Claudia Caravello and Kirsty L. Greener Diversity Officers of the ICE London Graduate and Student committee share their learning from a recent London G&S meeting, with guest speakers from the AFBE and the BAME collective, on what diversity really means?
What springs to your mind when you think of the word diversity?
We posed this question to members in advance of our recent graduates and students meeting. Each month at the beginning of the meeting we hold a diversity moment to create awareness about a particular group/section of society and how this relates to engineering.
As a practical exercise the word diversity was broken down further with associated words such as, Inclusion, Ethnicity, Disability, Sexuality, Culture, and Equality. Word clouds were used as a visual representation of the thoughts and feelings associated with each word, as in the image below.
Through our discussion ‘sexuality’ was widely recognized as being fluid, natural, and something to be proud of and celebrate. Looking back on the past month of June and how the UK has just celebrated Pride month and the LBGT+ community, this spurred further conversations about changing public opinions and being brave about your personal choices including allyship #YouMeUsWe.
Both ‘mental health’ and ‘human’ were popular words, indicating how mental health is rising in significance and more conversations are beginning about a once-taboo topic, and that we need to be more inclusive and considerate.
Interestingly ‘inclusion’ drew associations to the boardroom, questioning whether it's currently an inclusive place and noting the challenges involved. However, the main word that shone through was ‘everyone’, with all members agreeing that inclusion will be achieved when everyone feels welcome, comfortable, and heard.
Having visible role models is key
Leading the next discussion was Maryam Adeleke MICE, Structural Engineer at Arup and Schools Outreach Programme Manager for AFBE; and Favor Nwosu, creator of BAME Collective and Biomedical Science student from the University of Sussex.
Favor Nwosu stressed that visible role models are key to removing racial disparities in STEM. The BAME Collective was started to increase to help increase the representation of black and minority ethnic role models. Launching soon, its website will become a hub for information on role models and connect experiences of BAME students in STEM. The website is set for launch in the autumn and there will be opportunities for members to put themselves forward as a role model, help mentor or provide advice to upcoming students in STEM.
AFBE studies have shown '25% of engineering students are BAME whilst they make up only around 7.8% engineering professionals.’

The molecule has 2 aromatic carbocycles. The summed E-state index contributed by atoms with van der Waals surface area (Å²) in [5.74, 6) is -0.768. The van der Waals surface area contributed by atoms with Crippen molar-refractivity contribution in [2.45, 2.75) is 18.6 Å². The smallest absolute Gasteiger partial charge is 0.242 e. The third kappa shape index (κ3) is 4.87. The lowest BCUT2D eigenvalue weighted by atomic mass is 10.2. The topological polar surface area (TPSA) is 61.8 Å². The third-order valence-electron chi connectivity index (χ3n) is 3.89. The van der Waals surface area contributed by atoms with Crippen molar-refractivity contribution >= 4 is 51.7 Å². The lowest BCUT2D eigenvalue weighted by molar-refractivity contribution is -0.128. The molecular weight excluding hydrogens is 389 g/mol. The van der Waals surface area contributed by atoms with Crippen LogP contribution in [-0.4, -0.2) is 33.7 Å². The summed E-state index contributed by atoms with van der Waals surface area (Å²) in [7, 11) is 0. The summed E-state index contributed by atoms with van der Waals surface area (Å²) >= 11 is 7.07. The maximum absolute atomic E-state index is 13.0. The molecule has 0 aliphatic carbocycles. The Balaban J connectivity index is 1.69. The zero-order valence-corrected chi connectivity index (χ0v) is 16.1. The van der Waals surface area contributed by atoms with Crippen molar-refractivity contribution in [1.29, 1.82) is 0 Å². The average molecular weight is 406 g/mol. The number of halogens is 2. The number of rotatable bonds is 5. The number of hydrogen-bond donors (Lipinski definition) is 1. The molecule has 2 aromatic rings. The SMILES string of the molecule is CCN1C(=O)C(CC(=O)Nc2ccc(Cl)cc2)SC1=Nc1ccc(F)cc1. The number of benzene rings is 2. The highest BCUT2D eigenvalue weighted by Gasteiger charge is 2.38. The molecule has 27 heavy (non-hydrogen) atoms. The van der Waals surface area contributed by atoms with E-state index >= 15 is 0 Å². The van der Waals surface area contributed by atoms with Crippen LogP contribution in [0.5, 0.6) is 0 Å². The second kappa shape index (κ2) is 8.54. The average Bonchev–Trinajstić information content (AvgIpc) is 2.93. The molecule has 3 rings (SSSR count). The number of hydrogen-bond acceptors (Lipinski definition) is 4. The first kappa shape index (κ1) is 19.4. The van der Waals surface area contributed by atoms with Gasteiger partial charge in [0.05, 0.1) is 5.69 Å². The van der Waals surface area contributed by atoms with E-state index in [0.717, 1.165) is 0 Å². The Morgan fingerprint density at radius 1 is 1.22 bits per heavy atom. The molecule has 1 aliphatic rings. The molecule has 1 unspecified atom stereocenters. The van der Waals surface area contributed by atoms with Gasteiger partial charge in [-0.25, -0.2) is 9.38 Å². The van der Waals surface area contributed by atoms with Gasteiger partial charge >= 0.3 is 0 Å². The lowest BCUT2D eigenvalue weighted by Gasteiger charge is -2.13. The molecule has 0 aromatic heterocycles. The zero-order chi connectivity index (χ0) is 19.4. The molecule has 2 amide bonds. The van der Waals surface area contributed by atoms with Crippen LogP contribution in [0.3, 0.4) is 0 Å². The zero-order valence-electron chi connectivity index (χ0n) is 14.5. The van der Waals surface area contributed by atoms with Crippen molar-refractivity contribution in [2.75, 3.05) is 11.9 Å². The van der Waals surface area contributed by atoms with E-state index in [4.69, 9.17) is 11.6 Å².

To tackle this problem, the AFBE run transition programmes for students helping them into engineering, with their programme finding 70% are in a relevant role within 12 months. These programmes and mentoring and mentorship programmes can be found on their website.
Maryam Adeleke MICE, Structural Engineer at Arup and Schools Outreach Programme Manager for AFBE said: "The AFBE is for everyone, so anyone can engage with and support our work. Members can get involved by offering to give a presentation on their career or becoming a mentor."
The AFBE aims to display the vast array of talent in the engineering industry, inspire personal and corporate development through programmes, courses and conferences and has inspired over 4,000 young people to consider STEM.
Making small changes, professional or social, can benefit others
We should not underestimate on the difference we can make to others. Even during the word cloud exercise the word ‘disability’ was displayed in a purposefully inaccessible font that required concentration to read - highlighting how our choices can restrict others. This prompted conversations about accessibility and how small adaptations, or adjustments could make huge differences.
A great example is the ICE G&S recent Deaf Awareness Video, which is increasingly significant where lip reading ability has reduced during Covid-19. Additionally, organisations such as LinkedIn now provide additional accessibility functions such as recording your name so people can understand how to pronounce it correctly, which is so important in greeting new people.
In summation, overall it was noted that the word clouds were very positive, acknowledging challenges but also showing a willingness to change, adapt and support.
Share your story with ICE and get engaged with INWED, Pride, BAME and all the wonderful work going on in our industry from organisations such as the AFBE right now to make engineering and STEM truly representative.
Contact the BAME Collective by emailing them at here.